THE AMIA CASE is only one in a litany of terrorist acts carried out on foreign soil by the Iranian regime.
In 1992, in what foreshadowed the attack on the AMIA building two years later, a suicide bomber attacked the Israeli embassy in Buenos Aires, killing 29 and injuring 242. Responsibility was claimed by the Islamic Jihad organization, a group believed to have ties to Iran’s Lebanese proxy Hezbollah. Also that year, three Iranian opposition leaders and their translator were killed at the Mykonos restaurant in Berlin. The verdict in that case pointed to Iran’s highest officials – as believed to be the case in the AMIA bombing – having signed off on the attack. In 1996, in an attack on the Khobar Towers housing complex in Saudi Arabia, a truck bomb killed 19 American soldiers and a Saudi citizen, and nearly 500 people were injured. While credit was not claimed, it is widely and authoritatively believed that Hezbollah was behind the attack.
Iran’s malign behavior operates on three fronts: its pursuit of nuclear weapons; its support for and use of terrorist proxies in the Middle East and beyond; and its serial abuse of human rights of women, adherents of the Baha’i faith, political dissenters, juvenile offenders and the LGBTQ community.
The Trump administration has rightly pointed to serious omissions in the Joint Comprehensive Plan of Action (JCPOA), the multi-lateral agreement meant to curb Iran’s nuclear program. But in bringing Iran to the table, the international community made a monumental error in judgment in not opening talks at the same time on the other two legs of Tehran’s destructive behavior. Had it done so, we might well have been able to shine a conclusive light on the activities of its agents in Buenos Aires on July 18, 1994.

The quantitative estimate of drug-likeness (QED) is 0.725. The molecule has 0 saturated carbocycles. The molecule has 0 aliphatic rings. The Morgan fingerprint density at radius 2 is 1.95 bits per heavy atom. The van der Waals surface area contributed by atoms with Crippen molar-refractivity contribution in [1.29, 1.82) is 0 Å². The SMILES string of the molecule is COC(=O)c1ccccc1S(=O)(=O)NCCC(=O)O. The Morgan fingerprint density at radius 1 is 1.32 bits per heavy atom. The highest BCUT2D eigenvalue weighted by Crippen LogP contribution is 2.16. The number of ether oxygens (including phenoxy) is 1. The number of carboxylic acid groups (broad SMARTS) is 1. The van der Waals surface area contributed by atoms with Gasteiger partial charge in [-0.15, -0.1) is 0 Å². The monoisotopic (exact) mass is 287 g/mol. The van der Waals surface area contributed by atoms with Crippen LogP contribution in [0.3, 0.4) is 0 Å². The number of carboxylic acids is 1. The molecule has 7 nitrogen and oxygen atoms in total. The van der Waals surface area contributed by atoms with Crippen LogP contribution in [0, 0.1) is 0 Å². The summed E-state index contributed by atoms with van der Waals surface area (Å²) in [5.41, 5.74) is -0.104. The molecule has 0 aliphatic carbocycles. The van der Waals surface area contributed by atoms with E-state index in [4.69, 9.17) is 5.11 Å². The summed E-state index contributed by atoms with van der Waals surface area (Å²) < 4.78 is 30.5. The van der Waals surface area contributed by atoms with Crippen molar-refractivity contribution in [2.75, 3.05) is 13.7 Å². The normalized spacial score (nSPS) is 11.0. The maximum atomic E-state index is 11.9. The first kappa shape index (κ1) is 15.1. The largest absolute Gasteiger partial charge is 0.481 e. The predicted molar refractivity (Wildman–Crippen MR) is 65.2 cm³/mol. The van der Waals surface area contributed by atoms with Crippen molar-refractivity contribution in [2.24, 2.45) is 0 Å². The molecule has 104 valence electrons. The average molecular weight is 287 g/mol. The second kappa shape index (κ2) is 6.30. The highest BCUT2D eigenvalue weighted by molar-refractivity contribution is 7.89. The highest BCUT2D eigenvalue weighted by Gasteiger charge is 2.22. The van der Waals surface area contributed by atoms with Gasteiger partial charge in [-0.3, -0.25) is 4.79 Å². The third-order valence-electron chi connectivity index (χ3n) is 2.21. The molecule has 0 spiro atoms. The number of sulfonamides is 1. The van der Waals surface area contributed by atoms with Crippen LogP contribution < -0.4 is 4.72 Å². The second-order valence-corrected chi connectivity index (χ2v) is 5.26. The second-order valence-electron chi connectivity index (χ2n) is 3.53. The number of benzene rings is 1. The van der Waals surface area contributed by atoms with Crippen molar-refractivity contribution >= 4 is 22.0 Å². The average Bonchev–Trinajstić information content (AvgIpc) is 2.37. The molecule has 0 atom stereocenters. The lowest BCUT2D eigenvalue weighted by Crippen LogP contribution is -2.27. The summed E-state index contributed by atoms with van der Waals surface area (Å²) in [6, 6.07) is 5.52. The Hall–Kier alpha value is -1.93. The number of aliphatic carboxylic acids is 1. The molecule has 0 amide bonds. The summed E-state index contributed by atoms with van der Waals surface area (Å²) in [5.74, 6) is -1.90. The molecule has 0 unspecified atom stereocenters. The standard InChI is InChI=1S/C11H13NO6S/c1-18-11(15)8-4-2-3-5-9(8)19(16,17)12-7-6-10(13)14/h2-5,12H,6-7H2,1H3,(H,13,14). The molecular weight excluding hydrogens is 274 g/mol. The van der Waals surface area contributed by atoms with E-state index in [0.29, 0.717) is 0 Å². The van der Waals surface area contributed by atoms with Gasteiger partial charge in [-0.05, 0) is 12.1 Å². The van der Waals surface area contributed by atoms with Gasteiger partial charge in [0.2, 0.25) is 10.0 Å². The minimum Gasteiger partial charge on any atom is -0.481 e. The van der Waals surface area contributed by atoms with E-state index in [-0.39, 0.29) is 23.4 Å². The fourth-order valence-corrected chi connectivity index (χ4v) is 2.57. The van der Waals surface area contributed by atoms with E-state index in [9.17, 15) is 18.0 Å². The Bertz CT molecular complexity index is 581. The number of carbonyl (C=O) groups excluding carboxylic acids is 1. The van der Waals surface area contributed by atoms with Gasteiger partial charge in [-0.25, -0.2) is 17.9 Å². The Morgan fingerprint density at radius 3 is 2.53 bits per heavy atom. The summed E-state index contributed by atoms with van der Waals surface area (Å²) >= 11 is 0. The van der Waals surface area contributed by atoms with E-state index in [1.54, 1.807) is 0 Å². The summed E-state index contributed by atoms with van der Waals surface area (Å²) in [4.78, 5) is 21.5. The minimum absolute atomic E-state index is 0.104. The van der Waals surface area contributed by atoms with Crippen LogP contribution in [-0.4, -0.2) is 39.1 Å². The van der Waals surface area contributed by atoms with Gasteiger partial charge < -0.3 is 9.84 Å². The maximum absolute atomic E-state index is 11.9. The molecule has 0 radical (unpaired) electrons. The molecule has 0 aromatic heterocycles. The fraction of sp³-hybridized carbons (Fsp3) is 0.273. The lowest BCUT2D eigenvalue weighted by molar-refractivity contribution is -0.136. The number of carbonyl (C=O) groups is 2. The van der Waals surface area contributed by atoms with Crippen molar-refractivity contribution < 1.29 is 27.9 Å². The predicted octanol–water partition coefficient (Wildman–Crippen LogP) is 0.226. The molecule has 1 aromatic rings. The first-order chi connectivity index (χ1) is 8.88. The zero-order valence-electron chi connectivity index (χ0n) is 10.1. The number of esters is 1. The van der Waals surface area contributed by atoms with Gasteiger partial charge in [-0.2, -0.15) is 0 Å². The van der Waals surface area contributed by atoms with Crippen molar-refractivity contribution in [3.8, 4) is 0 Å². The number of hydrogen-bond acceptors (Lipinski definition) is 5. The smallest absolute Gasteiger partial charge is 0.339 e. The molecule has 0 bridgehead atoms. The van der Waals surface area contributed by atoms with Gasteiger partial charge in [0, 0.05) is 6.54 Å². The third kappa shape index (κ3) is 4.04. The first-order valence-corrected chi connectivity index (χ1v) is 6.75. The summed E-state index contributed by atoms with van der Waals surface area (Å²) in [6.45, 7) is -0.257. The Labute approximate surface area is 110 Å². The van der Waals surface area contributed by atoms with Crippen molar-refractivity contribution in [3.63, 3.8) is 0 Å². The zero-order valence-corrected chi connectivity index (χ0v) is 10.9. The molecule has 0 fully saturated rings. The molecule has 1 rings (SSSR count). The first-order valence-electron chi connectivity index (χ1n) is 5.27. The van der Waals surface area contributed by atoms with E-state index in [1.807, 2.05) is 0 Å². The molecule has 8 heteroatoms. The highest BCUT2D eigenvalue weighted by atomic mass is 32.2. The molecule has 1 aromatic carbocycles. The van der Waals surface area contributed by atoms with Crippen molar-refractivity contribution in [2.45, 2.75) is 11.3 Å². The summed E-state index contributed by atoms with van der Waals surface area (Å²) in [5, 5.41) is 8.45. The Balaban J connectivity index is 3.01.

Today, at the site of the AMIA bombing, there is a stunning memorial to those killed on that day 25 years ago, created by the Israeli artist Yaakov Agam. Perhaps more touching are the names of the victims listed at the site: professionals of Jewish organizations, office workers and people from the community who had come to seek assistance for one or another personal or family matter. A van packed with 600 pounds of explosives put an end to all of that, in seconds.
The Iranians are still at it. They’ve provided Hezbollah with more than 100,000 rockets, and Hamas with many thousands. They work with the likes of Hugo Chavez and Nicolás Maduro’s Venezuela, and with North Korea. They have taken over Lebanon, have ensconced themselves in Syria and are meddling in Iraq, Yemen and the Eastern Mediterranean.
Tehran has used the JCPOA as cover for its other nefarious activities. It has enjoyed impunity for far too long. Its decades-long record of promoting terrorism to advance its hegemonic objectives demands accountability and international opprobrium. That the European Union could not agree on designating Hezbollah a terrorist organization (it ultimately created the fiction of military and political “wings” of the organization so it could have it both ways) speaks to the failure of international will to confront the Iranian menace.